About three weeks ago I jumped on the kombucha "bandwagon." Kombucha has been around for a long time, but it has recently become popular among the whole/raw/fermented food crowd, at least as far as I have noticed. Several blogging friends of mine, Shaye in particular, are regular kombucha makers and consumers, and they got me interested in the concept.
For those of you unfamiliar with kombucha, it is, simply put, fermented sweet tea. The tea is fermented using a SCOBY, a Symbiotic Culture Of Bacteria & Yeast. The scoby, sometimes referred to as the mushroom, is not a very pretty-looking thing. It is alive, and it grows and "reproduces." It is the scoby which turns sugary tea into a lightly bubbly, healthy-bacteria-filled, tart and delicious beverage.
I started making my own when my mom got a scoby from a friend and started making kombucha herself. Homemade kombucha is FAR cheaper than buying the expensive mass-produced version found at specialty stores (you can get it at Trader Joe's, among others). Each time you make a batch of kombucha, the scoby "reproduces" and creates a baby scoby, which can be separated from the mother and used to start another batch, or go in with the mother in a new batch. (It's like Amish friendship bread--the starter keeps reproducing, so you keep getting more starter.) Apparently you can actually eat the scoby, although given its rubbery texture and unappealing looks, I don't think I would. But, to each his or her own. :)
The history of kombucha is quite interesting--it was first made in China and from there spread to the rest of Asia, Europe, and eventually the rest of the world. If you'd like to read more about it, this Wikipedia article is very informative.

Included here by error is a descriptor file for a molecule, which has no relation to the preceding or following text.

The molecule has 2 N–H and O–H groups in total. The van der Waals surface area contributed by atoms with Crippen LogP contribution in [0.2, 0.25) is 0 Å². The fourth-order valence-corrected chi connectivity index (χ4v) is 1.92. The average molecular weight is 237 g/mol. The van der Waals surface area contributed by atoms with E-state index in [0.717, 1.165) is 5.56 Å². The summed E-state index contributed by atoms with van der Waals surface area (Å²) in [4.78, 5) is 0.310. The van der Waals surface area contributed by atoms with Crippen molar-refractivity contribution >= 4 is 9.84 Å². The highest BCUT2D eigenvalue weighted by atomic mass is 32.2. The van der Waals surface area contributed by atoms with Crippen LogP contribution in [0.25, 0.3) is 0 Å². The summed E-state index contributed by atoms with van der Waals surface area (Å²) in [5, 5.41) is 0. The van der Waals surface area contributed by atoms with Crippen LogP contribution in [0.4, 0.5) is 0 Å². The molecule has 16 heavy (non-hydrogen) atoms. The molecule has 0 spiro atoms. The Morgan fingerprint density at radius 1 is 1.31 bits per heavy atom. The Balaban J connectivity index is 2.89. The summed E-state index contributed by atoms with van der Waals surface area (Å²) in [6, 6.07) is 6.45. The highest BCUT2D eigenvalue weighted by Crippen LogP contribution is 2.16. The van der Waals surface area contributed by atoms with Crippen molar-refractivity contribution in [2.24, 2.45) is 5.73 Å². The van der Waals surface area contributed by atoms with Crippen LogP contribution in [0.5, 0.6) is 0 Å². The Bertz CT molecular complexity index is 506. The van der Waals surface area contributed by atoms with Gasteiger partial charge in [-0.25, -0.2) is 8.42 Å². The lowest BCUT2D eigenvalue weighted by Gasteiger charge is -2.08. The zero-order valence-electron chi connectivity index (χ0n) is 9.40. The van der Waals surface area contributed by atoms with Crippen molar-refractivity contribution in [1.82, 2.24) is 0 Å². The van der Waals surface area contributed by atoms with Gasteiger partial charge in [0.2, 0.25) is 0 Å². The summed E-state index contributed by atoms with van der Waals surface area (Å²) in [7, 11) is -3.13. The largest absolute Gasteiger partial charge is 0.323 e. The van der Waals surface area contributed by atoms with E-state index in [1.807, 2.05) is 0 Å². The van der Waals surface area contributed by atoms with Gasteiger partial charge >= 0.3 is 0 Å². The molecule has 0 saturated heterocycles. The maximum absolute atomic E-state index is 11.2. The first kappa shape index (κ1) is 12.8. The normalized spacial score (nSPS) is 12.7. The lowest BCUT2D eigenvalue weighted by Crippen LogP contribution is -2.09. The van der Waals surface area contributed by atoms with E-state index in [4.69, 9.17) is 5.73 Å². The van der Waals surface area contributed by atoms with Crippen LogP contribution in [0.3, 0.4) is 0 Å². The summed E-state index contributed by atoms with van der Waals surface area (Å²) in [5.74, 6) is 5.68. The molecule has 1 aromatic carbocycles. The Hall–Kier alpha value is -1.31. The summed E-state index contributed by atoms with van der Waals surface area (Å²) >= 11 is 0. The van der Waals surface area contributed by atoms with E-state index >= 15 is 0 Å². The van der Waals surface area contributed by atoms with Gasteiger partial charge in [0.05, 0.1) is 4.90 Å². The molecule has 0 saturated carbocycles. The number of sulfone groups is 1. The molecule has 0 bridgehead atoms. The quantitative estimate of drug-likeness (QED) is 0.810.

I could go on about what I've recently learned regarding the uses for kombucha, the varieties, the different techniques in home brewing. But you can Google that for yourself. And check out my friend Shaye's post on kombucha-making (that's basically the recipe/technique I used), and some more info from foodrepublic.com.
My own experience with kombucha so far has been an enjoyable and tasty one. I got two scoby's from my mom so the last time I started a batch I detached the original two and just kept the one from the batch I made. Yes, I just tossed them in the trash... maybe at some point I'll decide what to do with the extras. They're kind of a pain to mail, but if you live in my area let me know if you want a scoby!
I have been keeping just a small batch going, because I just drink half a cup to a whole cup a day. I make about eight cups at a time. Instead of using bottles with rubber stoppers, my kombucha goes in large glass jars and with a piece of plastic wrap under the tops to make a more airtight seal. The first batch I made I neglected to use the plastic wrap and my kombucha went kind of flat. Flat kombucha isn't nearly as fun as fizzy kombucha. :)
I used Earl Grey tea for my first two batches. The batch I set to ferment today I made with plain black Lipton tea. I'd like to try it with a good green tea, just because of the healthy aspects that green tea already has. The taste and smell take a little getting used to. Finished kombucha has a distinctly vinegary smell and taste; it's quite tart. It's good by itself and I often have it with breakfast.
I have to say that at this point I haven't noticed significant health benefits. I know it's good for my digestive system, but without going into detail, I haven't noticed much of a difference since I started drinking kombucha. I'm sure the long-term benefits will definitely be noticeable, however.
If you're still curious about something I didn't cover, feel free to comment or email me!
UPDATE: This page has posts by quite a few people about kombucha: Kombucha Challenge Linky Carnival. Many of the posts have additional links as well. There are a lot of great ideas, advice, and suggestions included there!
Linking with Real Food Forager.